By Charlotte Young
Google may not be the drug pusher on the neighborhood block, but the Internet company is involved in a U.S. criminal investigation about its online drug advertisements.
The Wall Street Journal reports that Google allegedly made “hundreds of millions of dollars” from online pharmacy advertisements that sold drugs unapproved by the U.S. Investigators have looked into whether Google executives knew about the illegal ads from pharmacies in Canada and other countries, and simply turned a blind eye to the activities.
This is not the first time Google has been cited for illegal advertisements. In 2007, Google, along with Microsoft Corp. and Yahoo Inc., all paid a combined fine of $31.5 million to the Justice Department to settle civil charges that the companies had accepted illegal gambling sites ads.
The three companies also stopped accepting ads from U.S. companies that offered drugs such as Viagra and Vicodin without prescriptions after public pressure from the FDA.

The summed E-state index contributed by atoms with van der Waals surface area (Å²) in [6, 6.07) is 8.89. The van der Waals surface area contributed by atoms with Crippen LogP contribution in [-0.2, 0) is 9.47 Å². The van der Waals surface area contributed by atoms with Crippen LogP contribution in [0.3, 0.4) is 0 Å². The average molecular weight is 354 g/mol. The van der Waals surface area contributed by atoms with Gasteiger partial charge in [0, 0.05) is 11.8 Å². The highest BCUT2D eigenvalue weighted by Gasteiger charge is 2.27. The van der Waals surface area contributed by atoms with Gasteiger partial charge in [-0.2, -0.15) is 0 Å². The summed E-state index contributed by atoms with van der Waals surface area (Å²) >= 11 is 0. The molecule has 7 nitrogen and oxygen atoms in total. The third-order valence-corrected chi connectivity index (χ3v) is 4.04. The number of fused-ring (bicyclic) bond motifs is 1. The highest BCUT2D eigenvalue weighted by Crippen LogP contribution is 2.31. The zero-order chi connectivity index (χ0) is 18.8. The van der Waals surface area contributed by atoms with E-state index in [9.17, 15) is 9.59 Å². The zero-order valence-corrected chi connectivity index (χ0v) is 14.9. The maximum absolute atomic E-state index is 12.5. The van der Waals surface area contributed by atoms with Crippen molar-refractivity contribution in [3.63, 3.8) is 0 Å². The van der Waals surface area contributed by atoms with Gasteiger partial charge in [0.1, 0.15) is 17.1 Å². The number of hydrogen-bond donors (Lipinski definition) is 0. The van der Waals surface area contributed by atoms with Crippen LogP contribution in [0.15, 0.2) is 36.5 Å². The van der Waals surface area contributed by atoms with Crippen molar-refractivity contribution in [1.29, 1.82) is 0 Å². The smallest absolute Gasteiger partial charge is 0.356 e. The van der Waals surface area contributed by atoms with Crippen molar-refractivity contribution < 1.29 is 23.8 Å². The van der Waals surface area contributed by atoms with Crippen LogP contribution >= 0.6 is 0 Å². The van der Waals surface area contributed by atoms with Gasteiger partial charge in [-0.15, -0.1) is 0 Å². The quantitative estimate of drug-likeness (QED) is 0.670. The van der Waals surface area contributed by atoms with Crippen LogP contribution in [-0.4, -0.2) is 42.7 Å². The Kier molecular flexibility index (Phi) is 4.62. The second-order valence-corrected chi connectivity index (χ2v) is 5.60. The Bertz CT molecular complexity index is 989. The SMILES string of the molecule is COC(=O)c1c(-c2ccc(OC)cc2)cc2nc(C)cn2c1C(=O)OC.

In 2004, Google made the controversial decision to continue carrying ads from Canadian pharmacies with U.S. customers. But in 2010, the company said it would only carry ads from U.S. pharmacies recognized by the National Association of Boards of Pharmacy and online Canadian pharmacies accredited by the Canadian International Pharmacy Association.
Google nor the Justice Department would offer many details about the case, but a filing released this week from Google admits that the company is in the works of a $500 million settlement. If the payment is accepted, it would be one of the largest penalties paid by a company to settle a dispute with the U.S. government.